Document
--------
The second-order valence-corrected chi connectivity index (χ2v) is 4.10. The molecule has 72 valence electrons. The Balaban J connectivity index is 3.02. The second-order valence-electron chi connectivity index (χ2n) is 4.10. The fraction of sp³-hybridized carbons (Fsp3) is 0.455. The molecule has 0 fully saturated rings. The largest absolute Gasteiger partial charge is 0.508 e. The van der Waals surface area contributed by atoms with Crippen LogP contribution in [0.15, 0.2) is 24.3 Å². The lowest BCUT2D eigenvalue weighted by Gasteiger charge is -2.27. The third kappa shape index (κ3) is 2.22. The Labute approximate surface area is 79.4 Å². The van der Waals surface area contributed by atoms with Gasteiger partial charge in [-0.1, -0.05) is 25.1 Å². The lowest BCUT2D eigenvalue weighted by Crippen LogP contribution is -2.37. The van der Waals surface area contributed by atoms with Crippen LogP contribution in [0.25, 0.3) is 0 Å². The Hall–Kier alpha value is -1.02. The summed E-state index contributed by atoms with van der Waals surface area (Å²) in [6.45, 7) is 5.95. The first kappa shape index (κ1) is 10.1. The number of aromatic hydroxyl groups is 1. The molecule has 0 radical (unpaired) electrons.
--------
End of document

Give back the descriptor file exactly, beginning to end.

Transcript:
The second-order valence-corrected chi connectivity index (χ2v) is 4.10. The molecule has 72 valence electrons. The Balaban J connectivity index is 3.02. The second-order valence-electron chi connectivity index (χ2n) is 4.10. The fraction of sp³-hybridized carbons (Fsp3) is 0.455. The molecule has 0 fully saturated rings. The largest absolute Gasteiger partial charge is 0.508 e. The van der Waals surface area contributed by atoms with Crippen LogP contribution in [0.15, 0.2) is 24.3 Å². The lowest BCUT2D eigenvalue weighted by Gasteiger charge is -2.27. The third kappa shape index (κ3) is 2.22. The Labute approximate surface area is 79.4 Å². The van der Waals surface area contributed by atoms with Gasteiger partial charge in [-0.1, -0.05) is 25.1 Å². The lowest BCUT2D eigenvalue weighted by Crippen LogP contribution is -2.37. The van der Waals surface area contributed by atoms with Crippen LogP contribution in [0.25, 0.3) is 0 Å². The Hall–Kier alpha value is -1.02. The summed E-state index contributed by atoms with van der Waals surface area (Å²) in [6.45, 7) is 5.95. The first kappa shape index (κ1) is 10.1. The number of aromatic hydroxyl groups is 1. The molecule has 0 radical (unpaired) electrons.